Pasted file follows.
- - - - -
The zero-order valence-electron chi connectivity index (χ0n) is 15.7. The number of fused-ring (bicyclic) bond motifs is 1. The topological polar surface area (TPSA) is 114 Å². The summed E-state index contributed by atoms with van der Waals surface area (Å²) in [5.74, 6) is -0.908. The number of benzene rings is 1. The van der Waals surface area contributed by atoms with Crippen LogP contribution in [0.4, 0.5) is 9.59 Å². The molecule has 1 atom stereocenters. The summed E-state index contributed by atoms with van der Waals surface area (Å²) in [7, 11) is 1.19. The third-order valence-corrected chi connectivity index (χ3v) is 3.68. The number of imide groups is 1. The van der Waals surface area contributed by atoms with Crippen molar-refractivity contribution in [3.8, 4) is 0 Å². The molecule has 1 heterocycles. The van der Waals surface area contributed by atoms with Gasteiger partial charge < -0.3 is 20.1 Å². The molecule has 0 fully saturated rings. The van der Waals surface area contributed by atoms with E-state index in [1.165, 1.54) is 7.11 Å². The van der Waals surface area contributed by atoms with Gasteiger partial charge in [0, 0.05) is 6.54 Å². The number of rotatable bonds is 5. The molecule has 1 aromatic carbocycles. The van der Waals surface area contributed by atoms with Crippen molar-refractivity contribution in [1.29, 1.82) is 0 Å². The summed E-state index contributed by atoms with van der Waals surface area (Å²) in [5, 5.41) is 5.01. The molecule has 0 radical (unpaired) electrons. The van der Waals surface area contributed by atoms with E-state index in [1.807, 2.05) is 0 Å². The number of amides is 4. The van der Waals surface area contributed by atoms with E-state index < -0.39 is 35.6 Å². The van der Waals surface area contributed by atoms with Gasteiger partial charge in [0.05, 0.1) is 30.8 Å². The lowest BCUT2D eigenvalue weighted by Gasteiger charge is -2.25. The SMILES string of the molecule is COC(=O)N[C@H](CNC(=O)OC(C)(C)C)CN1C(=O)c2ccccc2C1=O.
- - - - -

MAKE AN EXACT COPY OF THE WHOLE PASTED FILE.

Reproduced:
The zero-order valence-electron chi connectivity index (χ0n) is 15.7. The number of fused-ring (bicyclic) bond motifs is 1. The topological polar surface area (TPSA) is 114 Å². The summed E-state index contributed by atoms with van der Waals surface area (Å²) in [5.74, 6) is -0.908. The number of benzene rings is 1. The van der Waals surface area contributed by atoms with Crippen LogP contribution in [0.4, 0.5) is 9.59 Å². The molecule has 1 atom stereocenters. The summed E-state index contributed by atoms with van der Waals surface area (Å²) in [7, 11) is 1.19. The third-order valence-corrected chi connectivity index (χ3v) is 3.68. The number of imide groups is 1. The van der Waals surface area contributed by atoms with Crippen molar-refractivity contribution in [3.8, 4) is 0 Å². The molecule has 1 heterocycles. The van der Waals surface area contributed by atoms with Gasteiger partial charge < -0.3 is 20.1 Å². The molecule has 0 fully saturated rings. The van der Waals surface area contributed by atoms with E-state index in [1.165, 1.54) is 7.11 Å². The van der Waals surface area contributed by atoms with Gasteiger partial charge in [0, 0.05) is 6.54 Å². The number of rotatable bonds is 5. The molecule has 1 aromatic carbocycles. The van der Waals surface area contributed by atoms with Crippen molar-refractivity contribution in [1.29, 1.82) is 0 Å². The summed E-state index contributed by atoms with van der Waals surface area (Å²) in [5, 5.41) is 5.01. The molecule has 0 radical (unpaired) electrons. The van der Waals surface area contributed by atoms with E-state index in [1.807, 2.05) is 0 Å². The number of amides is 4. The van der Waals surface area contributed by atoms with E-state index < -0.39 is 35.6 Å². The van der Waals surface area contributed by atoms with Gasteiger partial charge in [0.05, 0.1) is 30.8 Å². The lowest BCUT2D eigenvalue weighted by Gasteiger charge is -2.25. The SMILES string of the molecule is COC(=O)N[C@H](CNC(=O)OC(C)(C)C)CN1C(=O)c2ccccc2C1=O.